Elastin-based protein polymer nanoparticles carrying drug at both corona and core suppress tumor growth in vivo.J Control Release. 2013 Nov 10; 171(3):330-8.JC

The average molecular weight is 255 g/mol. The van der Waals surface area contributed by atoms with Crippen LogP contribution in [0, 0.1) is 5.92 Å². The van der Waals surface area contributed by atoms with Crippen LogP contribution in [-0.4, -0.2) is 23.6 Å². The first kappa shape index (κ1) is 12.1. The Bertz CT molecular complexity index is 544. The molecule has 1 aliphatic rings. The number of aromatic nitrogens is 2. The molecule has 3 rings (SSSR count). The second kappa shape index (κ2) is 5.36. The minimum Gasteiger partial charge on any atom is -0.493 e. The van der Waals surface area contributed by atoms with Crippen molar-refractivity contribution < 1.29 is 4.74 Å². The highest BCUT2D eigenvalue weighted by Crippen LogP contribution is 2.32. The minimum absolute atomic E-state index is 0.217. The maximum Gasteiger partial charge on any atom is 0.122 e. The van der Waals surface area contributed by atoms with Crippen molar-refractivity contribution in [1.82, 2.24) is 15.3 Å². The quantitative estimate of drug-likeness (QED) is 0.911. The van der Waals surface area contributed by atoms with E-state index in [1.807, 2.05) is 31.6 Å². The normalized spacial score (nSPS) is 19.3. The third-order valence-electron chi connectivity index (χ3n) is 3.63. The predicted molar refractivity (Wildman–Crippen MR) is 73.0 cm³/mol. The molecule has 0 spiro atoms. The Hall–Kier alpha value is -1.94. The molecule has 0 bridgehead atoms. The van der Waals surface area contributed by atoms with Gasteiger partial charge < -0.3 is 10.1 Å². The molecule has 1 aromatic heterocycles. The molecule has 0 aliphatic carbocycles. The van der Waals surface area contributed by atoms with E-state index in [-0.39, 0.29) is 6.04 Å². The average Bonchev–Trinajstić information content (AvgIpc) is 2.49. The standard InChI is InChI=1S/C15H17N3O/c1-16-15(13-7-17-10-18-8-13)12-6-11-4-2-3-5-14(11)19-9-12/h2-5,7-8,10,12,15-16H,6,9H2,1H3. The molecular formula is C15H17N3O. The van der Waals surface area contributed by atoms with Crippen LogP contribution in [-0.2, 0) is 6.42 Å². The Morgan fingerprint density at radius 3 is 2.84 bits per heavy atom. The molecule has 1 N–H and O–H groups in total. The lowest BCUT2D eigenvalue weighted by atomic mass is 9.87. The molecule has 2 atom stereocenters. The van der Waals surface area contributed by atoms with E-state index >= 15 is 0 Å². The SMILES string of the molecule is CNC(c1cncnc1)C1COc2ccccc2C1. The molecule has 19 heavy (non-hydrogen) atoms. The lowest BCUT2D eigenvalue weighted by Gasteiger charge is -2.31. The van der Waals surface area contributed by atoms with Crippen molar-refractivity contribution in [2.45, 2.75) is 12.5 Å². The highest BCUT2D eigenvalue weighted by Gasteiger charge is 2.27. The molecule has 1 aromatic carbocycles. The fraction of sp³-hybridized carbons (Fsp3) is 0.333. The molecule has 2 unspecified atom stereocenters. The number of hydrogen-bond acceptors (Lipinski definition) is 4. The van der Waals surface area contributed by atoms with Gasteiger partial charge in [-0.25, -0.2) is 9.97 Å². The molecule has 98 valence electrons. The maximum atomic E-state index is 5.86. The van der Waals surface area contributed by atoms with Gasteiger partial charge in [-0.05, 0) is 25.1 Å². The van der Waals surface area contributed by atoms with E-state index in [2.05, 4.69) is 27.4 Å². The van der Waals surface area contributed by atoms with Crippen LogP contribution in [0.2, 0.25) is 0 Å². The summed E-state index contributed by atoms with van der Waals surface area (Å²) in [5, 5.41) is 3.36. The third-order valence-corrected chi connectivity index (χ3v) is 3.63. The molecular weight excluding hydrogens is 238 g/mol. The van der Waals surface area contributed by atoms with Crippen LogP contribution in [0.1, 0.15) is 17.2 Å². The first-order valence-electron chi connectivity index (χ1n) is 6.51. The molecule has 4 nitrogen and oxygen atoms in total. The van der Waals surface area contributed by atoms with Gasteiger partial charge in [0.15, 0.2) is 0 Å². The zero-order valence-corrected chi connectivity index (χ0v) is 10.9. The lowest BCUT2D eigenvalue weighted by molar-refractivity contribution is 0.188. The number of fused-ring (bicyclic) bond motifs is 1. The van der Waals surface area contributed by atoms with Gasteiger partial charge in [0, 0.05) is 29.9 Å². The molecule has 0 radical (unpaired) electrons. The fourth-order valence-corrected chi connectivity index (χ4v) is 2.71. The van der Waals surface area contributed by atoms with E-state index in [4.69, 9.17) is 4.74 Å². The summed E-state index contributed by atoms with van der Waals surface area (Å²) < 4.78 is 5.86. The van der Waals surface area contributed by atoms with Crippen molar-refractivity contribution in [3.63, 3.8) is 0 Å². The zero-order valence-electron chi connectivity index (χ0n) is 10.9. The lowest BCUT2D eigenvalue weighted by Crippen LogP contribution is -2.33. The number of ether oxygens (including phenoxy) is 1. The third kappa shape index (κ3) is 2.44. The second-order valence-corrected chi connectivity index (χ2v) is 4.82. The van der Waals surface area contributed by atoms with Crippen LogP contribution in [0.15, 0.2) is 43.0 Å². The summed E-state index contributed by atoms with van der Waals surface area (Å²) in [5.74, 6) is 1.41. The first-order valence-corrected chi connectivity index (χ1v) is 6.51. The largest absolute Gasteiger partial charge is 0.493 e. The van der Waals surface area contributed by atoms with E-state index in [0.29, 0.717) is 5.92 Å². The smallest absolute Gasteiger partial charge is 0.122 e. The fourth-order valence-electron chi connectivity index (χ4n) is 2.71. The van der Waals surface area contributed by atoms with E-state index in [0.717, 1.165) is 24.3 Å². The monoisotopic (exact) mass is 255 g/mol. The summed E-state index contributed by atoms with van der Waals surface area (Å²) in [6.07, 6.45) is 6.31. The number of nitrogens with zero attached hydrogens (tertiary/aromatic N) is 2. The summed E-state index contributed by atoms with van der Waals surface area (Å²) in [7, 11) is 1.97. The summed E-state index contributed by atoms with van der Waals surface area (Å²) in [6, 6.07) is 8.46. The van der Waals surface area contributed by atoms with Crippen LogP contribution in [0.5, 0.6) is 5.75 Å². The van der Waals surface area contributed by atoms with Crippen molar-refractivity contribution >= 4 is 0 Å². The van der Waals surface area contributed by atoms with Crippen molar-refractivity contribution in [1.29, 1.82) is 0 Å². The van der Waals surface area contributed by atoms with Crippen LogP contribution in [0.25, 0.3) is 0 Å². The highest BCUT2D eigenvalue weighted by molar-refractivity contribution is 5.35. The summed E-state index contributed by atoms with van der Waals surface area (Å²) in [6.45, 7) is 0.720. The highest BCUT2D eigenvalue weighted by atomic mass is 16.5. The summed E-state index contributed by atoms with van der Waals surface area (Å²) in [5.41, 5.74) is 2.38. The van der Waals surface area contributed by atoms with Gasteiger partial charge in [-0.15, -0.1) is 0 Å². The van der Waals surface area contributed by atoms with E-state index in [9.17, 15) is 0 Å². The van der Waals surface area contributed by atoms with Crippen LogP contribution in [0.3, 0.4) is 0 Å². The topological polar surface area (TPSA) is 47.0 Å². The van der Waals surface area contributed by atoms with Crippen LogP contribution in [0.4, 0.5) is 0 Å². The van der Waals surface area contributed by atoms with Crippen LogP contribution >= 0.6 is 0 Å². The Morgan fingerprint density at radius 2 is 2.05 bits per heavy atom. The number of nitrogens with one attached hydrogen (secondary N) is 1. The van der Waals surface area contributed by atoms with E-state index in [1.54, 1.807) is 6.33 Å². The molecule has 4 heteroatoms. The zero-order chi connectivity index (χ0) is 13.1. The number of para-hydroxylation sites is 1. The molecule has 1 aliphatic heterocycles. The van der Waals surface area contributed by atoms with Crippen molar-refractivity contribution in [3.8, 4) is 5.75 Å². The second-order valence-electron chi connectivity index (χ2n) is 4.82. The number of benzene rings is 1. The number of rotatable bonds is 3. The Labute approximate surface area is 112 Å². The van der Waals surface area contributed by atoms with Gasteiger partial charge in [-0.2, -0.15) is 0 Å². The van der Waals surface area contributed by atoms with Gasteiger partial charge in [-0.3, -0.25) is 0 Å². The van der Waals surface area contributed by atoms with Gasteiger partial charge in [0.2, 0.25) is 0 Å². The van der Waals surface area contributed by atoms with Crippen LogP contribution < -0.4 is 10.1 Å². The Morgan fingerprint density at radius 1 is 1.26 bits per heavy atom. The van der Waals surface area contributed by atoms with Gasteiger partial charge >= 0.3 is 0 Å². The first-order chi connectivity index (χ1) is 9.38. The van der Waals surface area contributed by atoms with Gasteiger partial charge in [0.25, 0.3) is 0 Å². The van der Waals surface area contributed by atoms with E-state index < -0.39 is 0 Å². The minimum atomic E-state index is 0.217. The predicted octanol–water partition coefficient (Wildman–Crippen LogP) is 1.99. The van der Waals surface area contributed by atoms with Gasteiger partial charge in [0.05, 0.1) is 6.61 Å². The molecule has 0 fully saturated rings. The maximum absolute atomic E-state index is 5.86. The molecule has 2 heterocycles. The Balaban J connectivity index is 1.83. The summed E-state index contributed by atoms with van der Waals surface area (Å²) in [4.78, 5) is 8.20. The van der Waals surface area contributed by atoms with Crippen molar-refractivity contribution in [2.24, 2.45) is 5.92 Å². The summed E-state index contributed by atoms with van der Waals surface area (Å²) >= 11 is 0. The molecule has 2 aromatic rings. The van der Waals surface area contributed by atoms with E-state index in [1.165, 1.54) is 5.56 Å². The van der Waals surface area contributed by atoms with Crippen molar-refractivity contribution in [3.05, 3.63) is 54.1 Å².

Numerous nanocarriers of small molecules depend on either non-specific physical encapsulation or direct covalent linkage. In contrast, this manuscript explores an alternative encapsulation strategy based on high-specificity avidity between a small molecule drug and its cognate protein target fused to the corona of protein polymer nanoparticles. With the new strategy, the drug associates tightly to the carrier and releases slowly, which may decrease toxicity and promote tumor accumulation via the enhanced permeability and retention effect. To test this hypothesis, the drug Rapamycin (Rapa) was selected for its potent anti-proliferative properties, which give it immunosuppressant and anti-tumor activity. Despite its potency, Rapa has low solubility, low oral bioavailability, and rapid systemic clearance, which make it an excellent candidate for nanoparticulate drug delivery. To explore this approach, genetically engineered diblock copolymers were constructed from elastin-like polypeptides (ELPs) that assemble small (<100nm) nanoparticles. ELPs are protein polymers of the sequence (Val-Pro-Gly-Xaa-Gly)n, where the identity of Xaa and n determine their assembly properties. Initially, a screening assay for model drug encapsulation in ELP nanoparticles was developed, which showed that Rose Bengal and Rapa have high non-specific encapsulation in the core of ELP nanoparticles with a sequence where Xaa=Ile or Phe. While excellent at entrapping these drugs, their release was relatively fast (2.2h half-life) compared to their intended mean residence time in the human body. Having determined that Rapa can be non-specifically entrapped in the core of ELP nanoparticles, FK506 binding protein 12 (FKBP), which is the cognate protein target of Rapa, was genetically fused to the surface of these nanoparticles (FSI) to enhance their avidity towards Rapa. The fusion of FKBP to these nanoparticles slowed the terminal half-life of drug release to 57.8h. To determine if this class of drug carriers has potential applications in vivo, FSI/Rapa was administered to mice carrying a human breast cancer model (MDA-MB-468). Compared to free drug, FSI encapsulation significantly decreased gross toxicity and enhanced the anti-cancer activity. In conclusion, protein polymer nanoparticles decorated with the cognate receptor of a high potency, low solubility drug (Rapa) efficiently improved drug loading capacity and its release. This approach has applications to the delivery of Rapa and its analogs; furthermore, this strategy has broader applications in the encapsulation, targeting, and release of other potent small molecules.